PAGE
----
Questions of the Week

What is the single most important priority at harvest?

Harvest is one of the busiest and often most stressful times of the year, which unfortunately means it is also the most dangerous. Keeping oneself and others safe must always take priority over getting the crop into the bin. Don’t cut corners, skip safety protocols or make unsafe ‘just this once’ decisions. Farm safety resources are available from the Canadian Agricultural Safety Association.

What are this week’s biggest storage risks?

  1. Daytime temperatures greater than 30°C mean canola will go into storage hot. Hot canola should be aerated to cool it even if it is binned at low moisture, as air currents within a hot bin will concentrate moisture, leading to heating and spoilage. To cool hot, moist canola, run fans constantly. To cool hot, dry canola, run fans when the air temperature is near the canola’s temperature or cooler; turn fans off if the ambient temperature is greater than 5°C warmer than the canola. (Harvesting at 30C – cool that canola)
  2. Weed seeds (especially kochia) generally contain more moisture than canola seeds. If weed seeds congregate in pockets in the bin, they can create hot spots where spoilage begins. Mowing out or otherwise managing kochia patches separately from the crop will result in less weed seed spoilage risk than combining through them.
  3. Green seed from reflowering canola and/or variably mature fields increases storage risk even in cool and dry canola. Small, shriveled canola seed, which is typical with high green seed, packs more tightly in bins and reduces air flow through the bin. Increase aeration to manage higher green seed. (Check more than just temperature for safe canola storage)

How to tackle reflowering canola post rain?

Rain in some regions means canola is regrowing, flowering and – in some cases – podding between swaths. Spraying out immature canola is typically the recommended option, which should improve harvestability and limit green seed. In cases where glyphosate alone, depending on preferred harvest timing, requires too many days for dry-down, consider adding Heat. Frost is another effective option. Keep in mind that a reflowering field will use nutrients in the soil. A soil test is always recommended.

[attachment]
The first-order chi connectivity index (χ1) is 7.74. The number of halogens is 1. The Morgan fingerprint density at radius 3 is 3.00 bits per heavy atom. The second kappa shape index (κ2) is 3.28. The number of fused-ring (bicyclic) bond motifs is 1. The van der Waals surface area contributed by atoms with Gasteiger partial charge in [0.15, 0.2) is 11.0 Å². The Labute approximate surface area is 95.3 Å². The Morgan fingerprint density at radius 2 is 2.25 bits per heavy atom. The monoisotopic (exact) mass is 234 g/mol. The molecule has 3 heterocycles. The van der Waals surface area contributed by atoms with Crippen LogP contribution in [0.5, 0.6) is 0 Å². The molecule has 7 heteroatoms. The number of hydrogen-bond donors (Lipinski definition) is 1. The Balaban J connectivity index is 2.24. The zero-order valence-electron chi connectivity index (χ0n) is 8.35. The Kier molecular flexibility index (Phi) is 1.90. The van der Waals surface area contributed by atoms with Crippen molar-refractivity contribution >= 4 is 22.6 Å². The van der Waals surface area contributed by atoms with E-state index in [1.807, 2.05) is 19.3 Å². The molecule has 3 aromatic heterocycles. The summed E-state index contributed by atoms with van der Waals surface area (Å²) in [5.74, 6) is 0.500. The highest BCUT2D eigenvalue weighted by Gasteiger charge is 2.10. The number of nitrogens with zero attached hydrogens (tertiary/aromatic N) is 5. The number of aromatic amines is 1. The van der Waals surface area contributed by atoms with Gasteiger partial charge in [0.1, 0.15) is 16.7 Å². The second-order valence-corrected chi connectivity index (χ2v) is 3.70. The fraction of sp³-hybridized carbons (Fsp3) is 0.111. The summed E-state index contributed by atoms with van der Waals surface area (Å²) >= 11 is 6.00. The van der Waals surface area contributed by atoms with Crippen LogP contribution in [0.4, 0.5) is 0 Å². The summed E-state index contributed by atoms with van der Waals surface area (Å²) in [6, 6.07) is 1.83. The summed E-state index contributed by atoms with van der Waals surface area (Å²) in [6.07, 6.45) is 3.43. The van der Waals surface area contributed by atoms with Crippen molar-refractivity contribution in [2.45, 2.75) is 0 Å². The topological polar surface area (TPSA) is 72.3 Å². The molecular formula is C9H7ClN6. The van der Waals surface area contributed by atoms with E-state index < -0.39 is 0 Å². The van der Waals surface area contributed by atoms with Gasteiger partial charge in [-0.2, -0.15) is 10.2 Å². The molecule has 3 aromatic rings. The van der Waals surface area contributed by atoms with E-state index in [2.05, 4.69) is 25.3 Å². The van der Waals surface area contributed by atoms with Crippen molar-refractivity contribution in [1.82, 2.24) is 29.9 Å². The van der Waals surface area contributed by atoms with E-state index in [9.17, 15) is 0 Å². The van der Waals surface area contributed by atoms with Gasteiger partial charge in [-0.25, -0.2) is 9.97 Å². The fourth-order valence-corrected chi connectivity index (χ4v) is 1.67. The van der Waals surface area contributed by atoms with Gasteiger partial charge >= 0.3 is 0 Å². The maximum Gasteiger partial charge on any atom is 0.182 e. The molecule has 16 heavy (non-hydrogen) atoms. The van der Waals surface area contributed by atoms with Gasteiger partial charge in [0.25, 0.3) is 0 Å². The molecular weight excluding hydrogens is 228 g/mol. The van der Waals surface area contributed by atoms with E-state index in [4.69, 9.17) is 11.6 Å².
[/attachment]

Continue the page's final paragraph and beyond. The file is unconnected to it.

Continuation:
When to best manage weeds post-harvest?

Fall spraying is an effective time to manage perennials and winter annual weed species, as managing these before winter can help preserve critical soil moisture for the following spring. Controlling winter annuals when they are small also offers better control. That said, spraying immediately after harvest will not offer the best results. Perennials that are chopped to stubble height at harvest require four to six weeks to regrow sufficient leaf tissue to absorb the herbicide, and typically require 2-3x the glyphosate concentration for effective control. (What is the best time for fall weed control) (Fall weed control and frost)

How to assess maturity in uneven fields?

Uneven emergence and challenging growing conditions mean plant growth staging may be variable within a field. Maximizing profitability, yield and on-farm efficiency depends on accurately rating maturity and determining when to begin harvest. Refer to the Canola Council of Canada’s Canola Swathing Guide for tips on how to assess an uneven field. (What to do with uneven fields) (Harvest management – timing, quality and yield)